Apparently I have at least 3 of the 6 things happening, maybe even 4.   My IT bands are a mess.  Especially my left one.  I have been going to A.R.T for the last couple of weeks and I've been doing these crazy squat type exercises to try to engage my glutes more.  Because my kneecap isn't tracking properly, it's been irritating the fat pad below my kneecap.  Running irritates it anyway but when the kneecap isn't tracking properly, it makes it worse.  Needless to say, ice has become my best friend these days.  I even had my first ice bath of the year the other day.   The things we do to keep moving, right?

I think what it really comes down to is the fact that I clearly haven't been stretching or foam rolling enough.  Foam rolling used to be a regular part of my post workout stretching routine.  The more I started to do, the less time I had to foam roll.  It's a horrible catch 22.  Now, it's back in my life.  I do it after every workout.  I even do it on my rest days sometimes.  It needs to become a regular part of my routine once again.  I push myself like my body is still in it's 20's.  I have to remind myself that I'm nearing my mid 40's and that certain things, like flexibility, change as you age, especially if you don't work at it on a regular basis. 

I am relieved that it's nothing serious but it really made me think that maybe, just maybe, I need to slow things down a bit.   That will probably take more discipline for me than actual training, ha ha.



Wendy at Taking the Long Way Home said...

I'm so glad that it is nothing serious, altho it could be if you compensate for that pain! My trainer is a corrective exercise specialist, last summer she focused on some of my weak areas and the work she had me do really seemed to help. I don't think she could do anything to prevent to broken foot! I'm just putting it out there as another option for you...its a little different than PT.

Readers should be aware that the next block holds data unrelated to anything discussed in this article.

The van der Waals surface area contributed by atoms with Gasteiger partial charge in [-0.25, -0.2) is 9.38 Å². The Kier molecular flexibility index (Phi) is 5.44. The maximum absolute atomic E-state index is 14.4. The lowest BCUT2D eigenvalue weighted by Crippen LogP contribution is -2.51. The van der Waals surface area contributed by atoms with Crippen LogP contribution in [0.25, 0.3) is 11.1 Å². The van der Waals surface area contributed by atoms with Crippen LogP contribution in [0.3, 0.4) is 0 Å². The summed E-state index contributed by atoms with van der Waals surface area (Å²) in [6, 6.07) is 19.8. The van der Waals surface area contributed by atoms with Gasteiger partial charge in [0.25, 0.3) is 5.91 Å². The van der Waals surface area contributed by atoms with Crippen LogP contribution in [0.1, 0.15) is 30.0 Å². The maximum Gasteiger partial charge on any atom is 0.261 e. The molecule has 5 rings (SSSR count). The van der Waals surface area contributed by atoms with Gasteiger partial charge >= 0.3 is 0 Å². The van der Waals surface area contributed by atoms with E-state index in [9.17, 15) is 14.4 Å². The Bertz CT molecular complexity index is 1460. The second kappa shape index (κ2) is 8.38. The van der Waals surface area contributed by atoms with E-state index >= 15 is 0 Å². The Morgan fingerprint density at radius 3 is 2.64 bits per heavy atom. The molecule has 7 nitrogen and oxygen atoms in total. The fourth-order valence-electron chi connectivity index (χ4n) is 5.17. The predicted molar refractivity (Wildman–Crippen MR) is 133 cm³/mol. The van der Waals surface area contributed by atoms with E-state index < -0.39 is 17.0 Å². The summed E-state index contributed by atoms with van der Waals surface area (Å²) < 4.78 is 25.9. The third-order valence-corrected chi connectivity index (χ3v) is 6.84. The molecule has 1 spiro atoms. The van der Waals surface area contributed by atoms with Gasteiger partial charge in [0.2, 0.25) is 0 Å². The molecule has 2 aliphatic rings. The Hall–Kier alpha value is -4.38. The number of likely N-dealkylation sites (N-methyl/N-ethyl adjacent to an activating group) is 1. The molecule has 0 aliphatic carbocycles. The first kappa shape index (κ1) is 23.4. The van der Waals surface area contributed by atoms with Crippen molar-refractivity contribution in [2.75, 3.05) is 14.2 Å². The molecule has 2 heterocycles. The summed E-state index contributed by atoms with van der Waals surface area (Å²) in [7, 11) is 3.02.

misszippy said...

Glad you have a diagnosis and it's one that can be worked through. I'm going to pipe in and suggest you read a fantastic book: Anatomy for Runners by Jay Dicharry. It will change the way you think about fixing injuries and their underlying cause. Really a read every runner should have on their bookshelf!

Emma said...

I'm glad it's not something worse! Why is it so easy to slack on things like foam rolling? It's not hard to do, and I know it makes me feel better after, so why so much trouble fitting it into my schedule?

I guess of many of us need to pay more attention to these things!

Phaedra Kennedy said...

I definitely think I need to find someone like that! I also think I need to go for a gait analysis so I can figure out what's happening when I run. Maybe I can do that when I slow things down, ha ha.

Ashley said...

Have you tried one of those knee straps? I had a brief bout of PFS and that strap helped lift the kneecap above the fat pad that it was irritating. It gave my knee some space to heal, while I did that other stuff - stretching, foam rolling etc. They cost about $10, so worth a try, right?